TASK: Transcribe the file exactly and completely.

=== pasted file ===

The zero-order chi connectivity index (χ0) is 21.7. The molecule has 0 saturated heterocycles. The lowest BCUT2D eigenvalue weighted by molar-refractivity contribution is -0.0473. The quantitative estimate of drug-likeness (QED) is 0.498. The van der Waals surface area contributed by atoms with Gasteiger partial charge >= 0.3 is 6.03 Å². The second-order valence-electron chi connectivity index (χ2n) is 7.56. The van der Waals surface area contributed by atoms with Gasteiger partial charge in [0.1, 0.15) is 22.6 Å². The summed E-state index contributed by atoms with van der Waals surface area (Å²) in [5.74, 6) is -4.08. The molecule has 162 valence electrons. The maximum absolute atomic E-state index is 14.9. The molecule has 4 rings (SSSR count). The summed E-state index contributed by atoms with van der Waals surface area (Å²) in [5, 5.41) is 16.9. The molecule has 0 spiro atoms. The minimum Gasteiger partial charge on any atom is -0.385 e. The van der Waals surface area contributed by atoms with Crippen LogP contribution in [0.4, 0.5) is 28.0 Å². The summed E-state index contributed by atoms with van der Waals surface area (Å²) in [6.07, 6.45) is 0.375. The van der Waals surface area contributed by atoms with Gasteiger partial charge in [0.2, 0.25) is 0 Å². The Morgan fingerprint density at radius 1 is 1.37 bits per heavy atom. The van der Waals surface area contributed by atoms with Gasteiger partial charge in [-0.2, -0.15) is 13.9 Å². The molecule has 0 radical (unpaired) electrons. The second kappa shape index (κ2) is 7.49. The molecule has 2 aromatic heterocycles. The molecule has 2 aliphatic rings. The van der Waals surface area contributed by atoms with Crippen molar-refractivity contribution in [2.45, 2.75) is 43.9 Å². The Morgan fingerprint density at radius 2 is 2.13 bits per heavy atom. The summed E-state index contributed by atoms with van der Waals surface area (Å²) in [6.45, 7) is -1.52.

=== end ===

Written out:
The zero-order chi connectivity index (χ0) is 21.7. The molecule has 0 saturated heterocycles. The lowest BCUT2D eigenvalue weighted by molar-refractivity contribution is -0.0473. The quantitative estimate of drug-likeness (QED) is 0.498. The van der Waals surface area contributed by atoms with Gasteiger partial charge >= 0.3 is 6.03 Å². The second-order valence-electron chi connectivity index (χ2n) is 7.56. The van der Waals surface area contributed by atoms with Gasteiger partial charge in [0.1, 0.15) is 22.6 Å². The summed E-state index contributed by atoms with van der Waals surface area (Å²) in [5.74, 6) is -4.08. The molecule has 162 valence electrons. The maximum absolute atomic E-state index is 14.9. The molecule has 4 rings (SSSR count). The summed E-state index contributed by atoms with van der Waals surface area (Å²) in [5, 5.41) is 16.9. The molecule has 0 spiro atoms. The minimum Gasteiger partial charge on any atom is -0.385 e. The van der Waals surface area contributed by atoms with Crippen LogP contribution in [0.4, 0.5) is 28.0 Å². The summed E-state index contributed by atoms with van der Waals surface area (Å²) in [6.07, 6.45) is 0.375. The van der Waals surface area contributed by atoms with Gasteiger partial charge in [0.2, 0.25) is 0 Å². The Morgan fingerprint density at radius 1 is 1.37 bits per heavy atom. The van der Waals surface area contributed by atoms with Gasteiger partial charge in [-0.2, -0.15) is 13.9 Å². The molecule has 0 radical (unpaired) electrons. The second kappa shape index (κ2) is 7.49. The molecule has 2 aromatic heterocycles. The molecule has 2 aliphatic rings. The van der Waals surface area contributed by atoms with Crippen molar-refractivity contribution in [2.45, 2.75) is 43.9 Å². The Morgan fingerprint density at radius 2 is 2.13 bits per heavy atom. The summed E-state index contributed by atoms with van der Waals surface area (Å²) in [6.45, 7) is -1.52.